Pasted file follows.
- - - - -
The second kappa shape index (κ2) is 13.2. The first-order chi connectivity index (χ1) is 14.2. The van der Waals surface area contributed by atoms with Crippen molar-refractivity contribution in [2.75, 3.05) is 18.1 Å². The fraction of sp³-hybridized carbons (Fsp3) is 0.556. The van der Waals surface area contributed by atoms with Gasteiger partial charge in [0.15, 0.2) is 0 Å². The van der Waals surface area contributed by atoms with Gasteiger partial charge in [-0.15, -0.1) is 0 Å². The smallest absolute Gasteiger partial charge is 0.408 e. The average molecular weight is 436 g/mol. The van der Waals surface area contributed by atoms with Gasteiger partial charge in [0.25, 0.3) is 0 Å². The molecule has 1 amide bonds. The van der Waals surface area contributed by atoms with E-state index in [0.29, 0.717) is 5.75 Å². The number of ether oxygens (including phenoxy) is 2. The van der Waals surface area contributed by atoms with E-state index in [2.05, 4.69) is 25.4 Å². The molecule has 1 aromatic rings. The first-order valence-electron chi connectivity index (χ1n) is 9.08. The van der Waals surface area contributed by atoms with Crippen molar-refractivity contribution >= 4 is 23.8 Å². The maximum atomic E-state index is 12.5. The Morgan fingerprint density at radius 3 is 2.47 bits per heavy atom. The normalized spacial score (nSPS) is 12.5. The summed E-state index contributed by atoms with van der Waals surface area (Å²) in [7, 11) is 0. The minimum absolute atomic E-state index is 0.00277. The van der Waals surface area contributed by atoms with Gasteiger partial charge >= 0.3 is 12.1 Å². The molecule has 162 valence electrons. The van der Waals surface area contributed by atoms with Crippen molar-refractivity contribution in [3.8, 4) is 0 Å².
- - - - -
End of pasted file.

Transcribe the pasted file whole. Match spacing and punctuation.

The second kappa shape index (κ2) is 13.2. The first-order chi connectivity index (χ1) is 14.2. The van der Waals surface area contributed by atoms with Crippen molar-refractivity contribution in [2.75, 3.05) is 18.1 Å². The fraction of sp³-hybridized carbons (Fsp3) is 0.556. The van der Waals surface area contributed by atoms with Gasteiger partial charge in [0.15, 0.2) is 0 Å². The van der Waals surface area contributed by atoms with Gasteiger partial charge in [-0.15, -0.1) is 0 Å². The smallest absolute Gasteiger partial charge is 0.408 e. The average molecular weight is 436 g/mol. The van der Waals surface area contributed by atoms with Gasteiger partial charge in [0.25, 0.3) is 0 Å². The molecule has 1 amide bonds. The van der Waals surface area contributed by atoms with E-state index in [0.29, 0.717) is 5.75 Å². The number of ether oxygens (including phenoxy) is 2. The van der Waals surface area contributed by atoms with E-state index in [2.05, 4.69) is 25.4 Å². The molecule has 1 aromatic rings. The first-order valence-electron chi connectivity index (χ1n) is 9.08. The van der Waals surface area contributed by atoms with Crippen molar-refractivity contribution >= 4 is 23.8 Å². The maximum atomic E-state index is 12.5. The Morgan fingerprint density at radius 3 is 2.47 bits per heavy atom. The normalized spacial score (nSPS) is 12.5. The summed E-state index contributed by atoms with van der Waals surface area (Å²) in [7, 11) is 0. The minimum absolute atomic E-state index is 0.00277. The van der Waals surface area contributed by atoms with Gasteiger partial charge >= 0.3 is 12.1 Å². The molecule has 162 valence electrons. The van der Waals surface area contributed by atoms with Crippen molar-refractivity contribution in [3.8, 4) is 0 Å².